Ether, the digital token of the Ethereum blockchain, is the second largest cryptocurrency in the world by market value.
Jaap Arriens | NurPhoto via Getty Images
As you watched bitcoin’s price rise to all-time highs, another cryptocurrency quietly staged a comeback.
Ether, the second largest virtual currency in the world by market value, has risen about 350% since the beginning of the year. Last week, it briefly broke above $ 600 for the first time since June 2018 before plunging sharply and hit that level again this week.
Now, ether investors are keeping an eye out for a long-delayed update to its underlying network known as Ethereum 2.0, which they say will make it faster and more secure.
A key problem with the Ethereum blockchain today is scalability. In 2017, for example, the popularity of an Ethereum-based game called CryptoKitties caused the network to become heavily congested, slowing trade considerably.
But Ethereum 2.0 proponents say the planned update could allow thousands of extra transactions to happen every second. Meanwhile, investors believe it could also lead to further adoption of the ether and price appreciation.
‘Proof of mail’
To understand the transition taking place on Ethereum, it is important to first know a little about blockchain technology. Blockchain is the digital ledger originally used to record bitcoin transactions and provides the foundation for most major cryptocurrencies.
Like bitcoin, the Ethereum blockchain currently operates on a “proof of work” model. So-called “miners” with purpose-built computers compete to solve complex mathematical puzzles to validate transactions. Whoever wins that race is then rewarded in bitcoin.
On Tuesday, the Ethereum blockchain will begin the transition to a “proof of stake” model. Instead of miners, the network will rely on “stakers” who already hold some aether to process new transactions.
To validate a transaction on the new network, a staker must deposit 32 ether tokens, worth approximately $ 19,600 at current prices, in a crypto wallet using what is known as a smart contract. These are contracts on the Ethereum blockchain that are executed automatically using the code.
The stakers are then assigned ether for validating transactions, like crypto miners. This “staking” process effectively offers crypto investors the ability to earn interest on their holdings after a certain period of time.
A big theme in Ethereum right now is decentralized finance, or DeFi, which aims to replicate traditional financial products such as intermediary-free loans like banks. Some crypto evangelists say Ethereum’s ability to support apps means it could become a framework for a next-generation decentralized internet.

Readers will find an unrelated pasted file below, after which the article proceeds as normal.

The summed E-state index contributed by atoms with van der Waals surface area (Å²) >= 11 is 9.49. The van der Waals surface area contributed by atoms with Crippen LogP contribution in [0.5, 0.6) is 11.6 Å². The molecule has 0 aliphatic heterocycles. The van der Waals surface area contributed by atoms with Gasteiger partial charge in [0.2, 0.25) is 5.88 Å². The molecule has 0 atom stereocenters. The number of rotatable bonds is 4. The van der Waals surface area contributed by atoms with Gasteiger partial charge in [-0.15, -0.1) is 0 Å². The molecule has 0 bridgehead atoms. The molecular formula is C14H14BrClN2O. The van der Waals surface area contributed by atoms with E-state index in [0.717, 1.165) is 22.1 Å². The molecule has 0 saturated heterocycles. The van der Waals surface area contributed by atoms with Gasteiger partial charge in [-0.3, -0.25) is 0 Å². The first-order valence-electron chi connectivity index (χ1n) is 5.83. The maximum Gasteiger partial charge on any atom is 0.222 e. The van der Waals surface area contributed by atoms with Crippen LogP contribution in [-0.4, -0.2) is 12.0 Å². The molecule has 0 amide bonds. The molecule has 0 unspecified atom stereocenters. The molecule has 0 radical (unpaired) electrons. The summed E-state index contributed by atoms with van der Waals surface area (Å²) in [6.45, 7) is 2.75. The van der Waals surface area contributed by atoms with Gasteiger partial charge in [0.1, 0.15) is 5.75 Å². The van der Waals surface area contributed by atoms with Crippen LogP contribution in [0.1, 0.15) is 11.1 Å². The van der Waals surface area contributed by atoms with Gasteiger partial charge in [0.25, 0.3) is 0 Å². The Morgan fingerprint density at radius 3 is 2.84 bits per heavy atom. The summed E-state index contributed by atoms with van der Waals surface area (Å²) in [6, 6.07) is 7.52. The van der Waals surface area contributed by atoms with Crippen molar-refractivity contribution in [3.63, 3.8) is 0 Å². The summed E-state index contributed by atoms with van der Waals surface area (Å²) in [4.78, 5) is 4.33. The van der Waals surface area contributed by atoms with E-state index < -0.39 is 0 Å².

“In essence, the Ethereum ecosystem has made the decision to grow a little more and become a little more secure so that people, institutions and developers can continue to build more apps and financial products on top of it.” , Konstantin Richter, CEO of blockchain software company Blockdaemon, told CNBC.
What does it mean for investors?
For now, what is happening is the introduction of a parallel Ethereum blockchain known as the Beacon. This will be used to test the new proof of stake system prior to a full migration to Ethereum 2.0.
“It’s kind of like the launch,” Richter said. “The rocket is taking off. We are committed to the journey. We are still on the launch pad but all will be achieved when we land on the moon. At this point, we are launching the official end of the old Ethereum.”
Meanwhile, more and more ethers are being sidelined for a restrictive multi-year “block” period by token holders seeking to become transaction validators on the new network.
This could limit the supply of ether, potentially increasing the value of the asset if demand begins to outstrip supply. Richter also sees it is leading to innovation in the DeFi space as investors try to get some cash by borrowing against their frozen ether holdings.
Another great development that the update will introduce is something called “sharding”. This effectively divides the network into many parallel chains that can handle transactions to speed up the network.
“A fragmented blockchain can be represented as a round hairbrush where each row of bristles is a fragment that acts like a blockchain by itself and where the Beacon chain connects them all together as does the handle of the hairbrush for the bristles. “Jerome de Tychey, co-founder and president of Ethereum France, told CNBC.
“The fragments communicate with each other via the Beacon chain, which also regularly finalizes the state of the fragments. Over time the hairbrush stretches as the fragments produce blocks and so does the Beacon chain which keeps track of what is happening in the complex. Network.”
Further on, crypto experts say Ethereum 2.0 is expected to help the Ethereum network operate at scale, processing far more transactions at a faster pace and supporting apps with millions of users.
“Within five to ten years, these decentralized platforms will be on par with centralized platforms,” Richter predicts. “Then it’s gameover for centralized platforms”.